Colby Canyon Trail continues on the other side of the saddle, bearing to the right to wrap around Strawberry Peak toward Strawberry Meadow (Strawberry Potrero). A few steps up this trail, a path breaks off to the right to climb the ridge up the west side of Strawberry Peak. This is a mountaineers route to the summit, with a couple sheer cliffs along the way.
Moving away from the saddle, Colby Canyon Trail levels out and stays quite gentle as it goes across a steep mountainside. The narrow trail curves around the top of a canyon carved by Lucas Creek, which descends to the north. Going around this big counter-clockwise curve, you’ll find views of Josephine Peak, rising to the west.
A third of a mile from Josephine Saddle, make your way around the far side of the bend and get views looking back toward the saddle. Go around a shorter carved-out curve in the terrain to a bend that puts the trail on a northbound path. This sets hikers up for grand views northwest over Big Tujunga Canyon. This broad canyon dominates the views going forward. The gentle trail gets a bit more rolling as it passes through uneven terrain in an area made up of boulders and pines.
Curve to the right past the top of a northbound ridge, 1.3 miles from Josephine Saddle. Big Tujunga Canyon is spread out below to the north and west. The trail aims east now, dipping into a forest of larger trees that offer a bit of shade. Drop across seasonal creek beds and wrap around neighboring ridges.
Half a mile from the previous ridge running north, the trail crosses another crest by a ridge that drops away to the northeast. You can step off the trail here to enjoy a short break with big views.
Moving on, you will discover a massive cliff of granite on the north side of Strawberry Peak. Colby Canyon Trail aims southeast toward the cliff, dropping through a heavily shaded grove. Cross through these trees and pass into thinner brush to approach the rock face, which must be about 400 feet tall.
A switchback to the left leads down to a flat area that is filled with grasses and tall pines. This looks like a nice place to have a picnic or make a backcountry campsite. Pass a large boulder with “trail” written on it with red paint. You are now 0.8 miles from a junction with Strawberry Peak Trail by Strawberry Meadow.
As you continue across the field, look up at the grand cliffs on the north side of Strawberry Peak. Standing in this setting you can easily imagine that you are somewhere in Yosemite National Park, and not so close to Los Angeles in the San Gabriel Mountains.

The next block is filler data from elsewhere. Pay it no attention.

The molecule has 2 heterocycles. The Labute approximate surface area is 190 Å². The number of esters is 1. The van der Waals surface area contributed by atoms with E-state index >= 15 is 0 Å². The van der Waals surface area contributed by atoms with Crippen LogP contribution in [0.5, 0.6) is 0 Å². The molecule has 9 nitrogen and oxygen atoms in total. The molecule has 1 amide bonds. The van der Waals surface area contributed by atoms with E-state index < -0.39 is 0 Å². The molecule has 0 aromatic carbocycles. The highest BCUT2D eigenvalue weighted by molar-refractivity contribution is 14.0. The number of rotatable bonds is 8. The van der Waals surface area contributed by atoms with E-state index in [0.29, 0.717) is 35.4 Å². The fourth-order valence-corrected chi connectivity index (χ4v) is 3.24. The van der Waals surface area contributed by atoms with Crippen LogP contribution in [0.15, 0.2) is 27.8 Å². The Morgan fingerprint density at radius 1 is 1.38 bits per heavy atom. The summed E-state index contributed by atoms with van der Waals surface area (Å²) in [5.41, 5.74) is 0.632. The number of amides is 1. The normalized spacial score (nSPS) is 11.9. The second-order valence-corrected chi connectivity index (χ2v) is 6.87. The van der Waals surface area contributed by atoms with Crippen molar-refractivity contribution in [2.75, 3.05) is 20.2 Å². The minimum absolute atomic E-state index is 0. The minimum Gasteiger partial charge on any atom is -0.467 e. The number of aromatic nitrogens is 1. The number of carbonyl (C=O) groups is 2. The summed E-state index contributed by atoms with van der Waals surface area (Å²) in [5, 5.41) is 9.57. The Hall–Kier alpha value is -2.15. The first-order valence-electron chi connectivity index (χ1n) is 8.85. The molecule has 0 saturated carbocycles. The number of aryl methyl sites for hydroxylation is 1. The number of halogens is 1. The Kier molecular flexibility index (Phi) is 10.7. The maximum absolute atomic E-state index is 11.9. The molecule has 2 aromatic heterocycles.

Go uphill from this flat and drop through a rocky gap to a lower flat area. Pass a few numbered posts as you walk out across an open field. This is Strawberry Meadow. Look back toward the cliffs, before coming to a junction with Strawberry Peak Trail that is marked by a trail register and a wooden sign with painted strawberries.
Turning right, you could hike 4.35 miles up Strawberry Peak Trail, crossing over Lawlor Saddle on the east side of Strawberry Peak to a trailhead by Red Box Picnic Area, 3.8 miles farther up Angeles Crest Highway from the Colby Canyon Trailhead. Hike 5.5 miles back on Colby Canyon Trail to return to the trailhead.
Strawberry Peak Trail to Strawberry Meadow
Coming from Los Angeles, the trailhead for Strawberry Peak Trail is easy to reach, 13.8 miles up Angeles Crest Highway from La Cañada Flintridge at an intersection with Mount Wilson Red Box Road (the road to Mount Wilson). Walk to the east end of Red Box Picnic Area and look down Valley Forge Canyon and other canyons framing the West Fork of the San Gabriel River. Cross Angeles Crest Highway (waiting for a break in the traffic) and find a trail that begins on the other side of the road, on the east side of Red Box Gap next to mile marker 38.42. Only a wood post marks the start of Strawberry Peak Trail (perhaps a more formal sign will be added in the future). Begin hiking up the dirt single-track that ventures up the ridge above Angeles Crest Highway, passing through brush and pockets of trees. Power lines run along this initial part of the trail, but rest assured that the trail breaks free and becomes more remote. Look down over the roadway and east across rippling canyons.
After 0.9 miles, go through a sharp left switchback. The slopes of Mount Lawlor rise above you. Proceed up the trail into a wooded gully below a saddle, 1.15 miles from the start. Crossing the saddle, you will leave the eastern views over Valley Forge Canyon but can still look over your shoulder toward the observatory domes on Mount Wilson to the southeast.
The trail now heads west across the side of Mount Lawlor and ascends gradually across bumps and draws in the terrain. Going around the back of a large crease in the mountainside, two miles into the hike, with views looking south over Angeles Crest Highway toward Mount Disappointment and San Gabriel Peak, which rise to the west of Mount Wilson.
Continue up the trail and wrap around a bend when you’ll trade views of Mount Wilson for views of Strawberry Peak. The trail remains gradual as it passes through more bends, even as the terrain above and below the trail becomes quite steep. Strawberry Peak Trail gains 600 feet of elevation and actually turns downhill as you approach Lawlor Saddle, a notch between Mount Lawlor and Strawberry Peak, 2.5 miles from the start.